[Runequest] (no subject)
Karl David Brown
karl at rpgreview.net
Thu Feb 6 07:25:54 EST 2014
I'm pretty sure I saw mining rules for AD&D somewhere years ago.
Will dredge my memories from my time working with coal to see if anything useful surfaces.
Karl D. Brown BSc (Hon) MPhil
PhD Candidate & Senior Research Assistant
Surgical Research Unit
Centre for Eye Research Australia
> On 6 Feb 2014, at 0:33, Marko Perälä <perala at student.uef.fi> wrote:
> Here is a rather generalized question - not just for RQ, but for any RPG: How should mining operations be handled? Let's suppose PCs were involved in mining activity (owned a claim in gold fields, partners in a silver mine, owners of a copper mine shaft etc.). How could the mining activity be abstracted (for simplicity's sake, let's assume a pseudomedieval fantasy world)? Would it be a simple skill related production roll to see, how much is mined? Then there are various types of mining methods and different kinds of metals involved. Gold mining often utilized gold's heaviness in separating the metal from black sand, e.g. cradling, panning, sluice boxing. Silver mines are more classical mine shafts. Copper, lead, zinc, tin, coal...I don't know how those were mined historically. Nowadays there are lots of open pit mines with electrolysis refinement involved. So, how should this be handled?
> My take on it would be:
> 1. for a small gold mine (panning or cradling a riverbank) some kind of skill roll for each miner to see, whether they succeed in panning some gold that day. Special or critical success doubles or triples the amount. I'm not sure, whether panning works with other metals. I have never heard anyone panning for anything else, but gold.
> 2. sluice mining produces more gold, but requires more workforce, so it would have to be some kind of groups skill roll to see, how much is produced daily. More labor force, but more profits per miner.
> 3. Underground mining (traditional mines, silver, copper, coal, other metals) are even bigger operations, so it requires lots of people and there is a risk of cave-ins. This operation has to either work above the groundwater level or have some kind of pump system to remove water (drowning hazard). This kind of mine is a large scale operation and individual success or failure probably has no effect on mine's production daily, unless a cave-in blocks the shaft. This level of operation is so expensive that no one bothers, unless the profits cover the high expenses or deposit is so large that the mine starts having scale related benefits. Miners may be (in big shaft mines) hired employees, slaves (common in historical mines) or equal shareholders in the mine (small mines, until owners get rich enough to hire diggers). Profits should probably be related to the amount of workers, rather than individual skill. Maybe a skill roll to, whether there is an accident, flooding or cave-in while working.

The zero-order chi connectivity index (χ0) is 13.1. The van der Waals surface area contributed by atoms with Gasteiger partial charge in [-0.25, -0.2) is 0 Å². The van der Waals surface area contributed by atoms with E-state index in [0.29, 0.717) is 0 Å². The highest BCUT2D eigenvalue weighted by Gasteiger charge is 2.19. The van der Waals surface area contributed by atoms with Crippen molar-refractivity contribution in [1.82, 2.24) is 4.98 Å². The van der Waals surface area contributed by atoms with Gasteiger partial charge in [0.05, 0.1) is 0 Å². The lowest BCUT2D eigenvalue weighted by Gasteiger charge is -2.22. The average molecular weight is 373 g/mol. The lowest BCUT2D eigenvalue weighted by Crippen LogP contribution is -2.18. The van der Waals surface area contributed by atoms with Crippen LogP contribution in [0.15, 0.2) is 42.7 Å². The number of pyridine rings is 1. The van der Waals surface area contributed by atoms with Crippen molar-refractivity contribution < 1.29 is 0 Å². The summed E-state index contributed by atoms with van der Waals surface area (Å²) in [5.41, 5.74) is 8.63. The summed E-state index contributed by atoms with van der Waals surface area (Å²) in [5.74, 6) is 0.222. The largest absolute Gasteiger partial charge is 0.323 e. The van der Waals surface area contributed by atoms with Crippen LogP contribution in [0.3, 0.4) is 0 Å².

> 4. Open pit mining (coal, stone, chalk etc.) is mining for stuff that is a) needed in large quantities and b) needs very little refinement from its current state. Daily profits are rather constant in relation to the size of the operation. I think this level of mining is reserved for big mining companies and miners are just hired employees. Work is hard, but dangers are small, except for occasional landslide.
> So, this my take on the matter. Now few things that puzzle me:
> -How much a mine should produce per miner (depending on material mined) in levels 1-4? I don't know, how to estimate these.
> -What skills should characters use in each levels 1-4? Craft: miner or perhaps Devise?
> -How dangerous is the daily labor in each level of mine?
> I'd appreciate if someone with actual knowledge of mining practices gave his/her highly valued opinion on this issue.
> Marko Perälä
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